I just got back from the hospital where David remains in ICU so that they can monitor him closely because of the clot dissolving drug tPA that they administered this morning. The plan is to move him to a regular hospital room tomorrow.
He is showing progress - more and more each time I see him today.
The boys are doing well.
We are so thankful for all the prayers being said for him and for us, and we are so thankful for our family and friends who have been and continue to be supportive in so many tangible ways. We are overwhelmed by the outpouring of support and the offers of help.
I think I'm still in too much shock tonight to be looking ahead more than one day, so I'm in the strange position of not knowing what to ask for, although I'm sure we will need some help, I just don't know what it is yet. We have the wonderful news that David is showing progress, but we have no idea what recovery will look like as time goes by. Right now I find I can't think beyond tomorrow in terms of what has to happen at home and with and for the boys. It seems piano lessons, soccer, school, teaching and grad work are all part of another universe that is very, very distant - and yet next week we'll have to figure out how to manage.
Although he remains numb on his entire left side (head, chest, arm, leg), he is now able to move his fingers and hand and raise his arm from the elbow. He can also move his foot and has some control of his knee. He still cannot move using his shoulder or hip, and the movement he can do is somewhat labored - for instance, I see his right hand doing what he is trying to get his left hand to do, as if he has to use the one to figure out how to do the other. Also, when he tries to move his left leg, his left arm and hand begin to move too because he's working so hard to get his left side to do something; somehow it seems he can't distinguish between arm and leg when he tries to use his leg.
He just really doesn't have the ability to make those limbs do what he wants them to do with any ease at all. However, the fact that he IS regaining movement is GREAT, GREAT, GREAT! It was really scary this morning when hours went by and that was not happening at all.
Thank you for your prayers not only for David but for our boys. They are doing so very well. It was really good this afternoon when my parents picked them up after school and brought them to see David - good for them and good for him. David had been particularly concerned about Anthony as Anthony is the one who found him and had to call 9-1-1.
They actually had kind of a funny exchange about it tonight. David was asking Anthony how he was doing and if he had been scared this morning. As they were talking it came out that the first thing David, as he lay on the floor, said to Anthony was, "I fell down."
Um . . . reasonably obvious.
They both had a good laugh over that tonight.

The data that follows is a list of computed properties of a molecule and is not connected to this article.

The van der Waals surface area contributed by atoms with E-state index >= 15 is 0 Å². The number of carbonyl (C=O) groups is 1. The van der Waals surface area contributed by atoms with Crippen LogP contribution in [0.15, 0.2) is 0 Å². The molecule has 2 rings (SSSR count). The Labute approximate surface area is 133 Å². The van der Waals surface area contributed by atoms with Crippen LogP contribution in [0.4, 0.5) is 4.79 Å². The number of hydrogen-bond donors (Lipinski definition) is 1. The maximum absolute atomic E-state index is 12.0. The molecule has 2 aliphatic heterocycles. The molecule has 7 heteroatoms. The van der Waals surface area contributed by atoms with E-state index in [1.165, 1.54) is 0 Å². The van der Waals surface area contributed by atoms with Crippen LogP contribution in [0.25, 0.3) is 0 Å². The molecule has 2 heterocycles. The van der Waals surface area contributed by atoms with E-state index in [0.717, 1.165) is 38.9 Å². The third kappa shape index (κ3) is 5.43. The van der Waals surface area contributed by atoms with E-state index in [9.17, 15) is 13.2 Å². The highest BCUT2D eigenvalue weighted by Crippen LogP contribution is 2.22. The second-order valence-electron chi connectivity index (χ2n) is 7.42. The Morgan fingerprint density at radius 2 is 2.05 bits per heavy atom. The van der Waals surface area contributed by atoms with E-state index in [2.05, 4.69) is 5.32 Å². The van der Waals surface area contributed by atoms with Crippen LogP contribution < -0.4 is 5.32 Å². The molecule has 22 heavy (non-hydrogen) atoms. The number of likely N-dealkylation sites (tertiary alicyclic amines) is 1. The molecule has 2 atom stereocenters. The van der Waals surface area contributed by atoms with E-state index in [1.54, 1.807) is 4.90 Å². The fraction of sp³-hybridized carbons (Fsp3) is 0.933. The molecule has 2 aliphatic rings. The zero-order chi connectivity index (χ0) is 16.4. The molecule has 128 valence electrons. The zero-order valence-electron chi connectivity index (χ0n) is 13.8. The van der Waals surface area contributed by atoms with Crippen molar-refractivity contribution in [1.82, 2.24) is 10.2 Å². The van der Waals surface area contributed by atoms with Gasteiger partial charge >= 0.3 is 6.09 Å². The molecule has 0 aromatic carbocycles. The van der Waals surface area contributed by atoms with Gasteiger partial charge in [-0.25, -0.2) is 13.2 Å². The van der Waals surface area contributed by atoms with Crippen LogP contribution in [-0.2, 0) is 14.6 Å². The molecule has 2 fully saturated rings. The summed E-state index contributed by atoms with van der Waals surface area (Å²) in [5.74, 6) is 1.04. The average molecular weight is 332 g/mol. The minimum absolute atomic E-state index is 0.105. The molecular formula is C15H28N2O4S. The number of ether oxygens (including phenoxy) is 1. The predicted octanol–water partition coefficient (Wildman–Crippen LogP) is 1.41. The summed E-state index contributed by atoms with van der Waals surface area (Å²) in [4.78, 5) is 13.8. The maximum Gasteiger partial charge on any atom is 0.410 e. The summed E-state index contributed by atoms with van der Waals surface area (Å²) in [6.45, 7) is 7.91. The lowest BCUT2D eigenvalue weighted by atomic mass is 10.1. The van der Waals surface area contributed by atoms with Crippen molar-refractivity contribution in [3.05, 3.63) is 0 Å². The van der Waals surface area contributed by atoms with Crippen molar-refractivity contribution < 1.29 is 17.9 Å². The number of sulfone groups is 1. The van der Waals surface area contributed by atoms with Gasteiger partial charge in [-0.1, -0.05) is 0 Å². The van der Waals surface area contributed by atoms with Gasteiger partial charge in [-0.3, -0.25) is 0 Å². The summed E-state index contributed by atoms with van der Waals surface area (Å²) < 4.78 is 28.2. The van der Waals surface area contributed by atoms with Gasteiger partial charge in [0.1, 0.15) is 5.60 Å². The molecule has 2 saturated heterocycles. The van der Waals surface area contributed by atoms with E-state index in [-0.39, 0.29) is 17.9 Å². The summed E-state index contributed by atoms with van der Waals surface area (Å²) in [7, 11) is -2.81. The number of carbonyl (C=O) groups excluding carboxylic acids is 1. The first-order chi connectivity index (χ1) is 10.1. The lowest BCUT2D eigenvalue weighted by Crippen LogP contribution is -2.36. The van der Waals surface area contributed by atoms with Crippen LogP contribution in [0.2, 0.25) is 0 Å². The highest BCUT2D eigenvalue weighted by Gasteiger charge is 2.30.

Anthony admitted being scared, so it was good they were able to laugh together tonight. David was lying on his left side when he fell, and he could feel something furry with his right foot. When he asked Anthony what it was, Anthony said, "That's your leg, Dad." Anthony said that was pretty much when he knew something was really not OK with Dad. They both laughed together over that too.
David is in good spirits and very positive - his normal self in that way.
When I wrote earlier today I said he had no risk factors - and he doesn't in terms of lifestyle or age or family history. He did have a TIA earlier this year (his first and only), which was also very scary, but so different from this that I didn't even think of it when I wrote earlier.
They ran a number of tests today. We don't really know anything about prognosis or course of recovery (I'm sure glad to be using that word, though! There were periods of time this morning where I hadn't been so sure that I was going to get to use it! - nor was David so sure - he spoke of thinking that he was going to be visiting his Dad today. His dad passed away 3 years ago this past Sunday). Tomorrow they will run an MRI and an MRA, which is an MRI with dye in the veins to see what is happening with brain flow in the brain. Hopefully we will know much more at that point.
I know I'm going on and on, but I want to share a really cool story before signing off.
This morning, when David had been in ER for 2 or 3 hours, Pastor Glenn showed up and prayed with David. Just after that prayer the nurse came in and did another check to see if he could squeeze her hand. It was the first time all morning he had been able to do so. His leg remained entirely paralyzed, however. Later in the day, Pastor Wen and his wife Dawn came to visit. That was just before 1pm. They also prayed with him, and just moments after they left the room, David's foot, which he had not been able to move for 7 hours, wiggled.
What wonderful answers to prayer!